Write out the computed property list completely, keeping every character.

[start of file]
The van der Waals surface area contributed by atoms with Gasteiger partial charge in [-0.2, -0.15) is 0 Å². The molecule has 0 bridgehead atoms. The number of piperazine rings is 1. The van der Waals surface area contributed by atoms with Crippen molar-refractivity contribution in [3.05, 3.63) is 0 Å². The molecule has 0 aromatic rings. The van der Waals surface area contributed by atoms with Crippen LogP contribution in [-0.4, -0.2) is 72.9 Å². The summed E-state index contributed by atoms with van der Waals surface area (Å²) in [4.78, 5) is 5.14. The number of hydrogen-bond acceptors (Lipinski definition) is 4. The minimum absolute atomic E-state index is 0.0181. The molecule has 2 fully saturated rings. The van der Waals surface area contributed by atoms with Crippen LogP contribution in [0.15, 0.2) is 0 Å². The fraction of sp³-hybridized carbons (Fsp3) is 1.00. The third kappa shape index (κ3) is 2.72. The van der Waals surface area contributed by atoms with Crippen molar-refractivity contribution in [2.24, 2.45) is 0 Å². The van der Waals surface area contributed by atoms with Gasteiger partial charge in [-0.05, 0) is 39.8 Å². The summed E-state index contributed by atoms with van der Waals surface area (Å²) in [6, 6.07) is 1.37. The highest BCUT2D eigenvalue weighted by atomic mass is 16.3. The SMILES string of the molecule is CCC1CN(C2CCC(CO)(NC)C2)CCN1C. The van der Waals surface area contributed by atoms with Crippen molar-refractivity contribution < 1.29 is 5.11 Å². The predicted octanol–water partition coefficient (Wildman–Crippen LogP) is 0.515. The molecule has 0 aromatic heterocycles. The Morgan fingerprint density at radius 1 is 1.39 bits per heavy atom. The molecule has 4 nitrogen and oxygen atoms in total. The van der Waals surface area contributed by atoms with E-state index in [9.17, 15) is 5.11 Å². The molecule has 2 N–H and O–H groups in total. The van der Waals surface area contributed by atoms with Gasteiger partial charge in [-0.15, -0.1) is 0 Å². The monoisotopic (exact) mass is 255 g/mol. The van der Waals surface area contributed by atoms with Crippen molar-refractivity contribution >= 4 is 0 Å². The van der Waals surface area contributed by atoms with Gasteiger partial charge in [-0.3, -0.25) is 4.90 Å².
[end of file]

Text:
The van der Waals surface area contributed by atoms with Gasteiger partial charge in [-0.2, -0.15) is 0 Å². The molecule has 0 bridgehead atoms. The number of piperazine rings is 1. The van der Waals surface area contributed by atoms with Crippen molar-refractivity contribution in [3.05, 3.63) is 0 Å². The molecule has 0 aromatic rings. The van der Waals surface area contributed by atoms with Crippen LogP contribution in [-0.4, -0.2) is 72.9 Å². The summed E-state index contributed by atoms with van der Waals surface area (Å²) in [4.78, 5) is 5.14. The number of hydrogen-bond acceptors (Lipinski definition) is 4. The minimum absolute atomic E-state index is 0.0181. The molecule has 2 fully saturated rings. The van der Waals surface area contributed by atoms with Crippen LogP contribution in [0.15, 0.2) is 0 Å². The fraction of sp³-hybridized carbons (Fsp3) is 1.00. The third kappa shape index (κ3) is 2.72. The van der Waals surface area contributed by atoms with Crippen molar-refractivity contribution in [2.24, 2.45) is 0 Å². The van der Waals surface area contributed by atoms with Gasteiger partial charge in [-0.05, 0) is 39.8 Å². The summed E-state index contributed by atoms with van der Waals surface area (Å²) in [6, 6.07) is 1.37. The highest BCUT2D eigenvalue weighted by atomic mass is 16.3. The SMILES string of the molecule is CCC1CN(C2CCC(CO)(NC)C2)CCN1C. The van der Waals surface area contributed by atoms with Crippen molar-refractivity contribution < 1.29 is 5.11 Å². The predicted octanol–water partition coefficient (Wildman–Crippen LogP) is 0.515. The molecule has 0 aromatic heterocycles. The Morgan fingerprint density at radius 1 is 1.39 bits per heavy atom. The molecule has 4 nitrogen and oxygen atoms in total. The van der Waals surface area contributed by atoms with E-state index in [9.17, 15) is 5.11 Å². The molecule has 2 N–H and O–H groups in total. The van der Waals surface area contributed by atoms with Gasteiger partial charge in [-0.15, -0.1) is 0 Å². The monoisotopic (exact) mass is 255 g/mol. The van der Waals surface area contributed by atoms with Crippen molar-refractivity contribution >= 4 is 0 Å². The van der Waals surface area contributed by atoms with Gasteiger partial charge in [-0.3, -0.25) is 4.90 Å².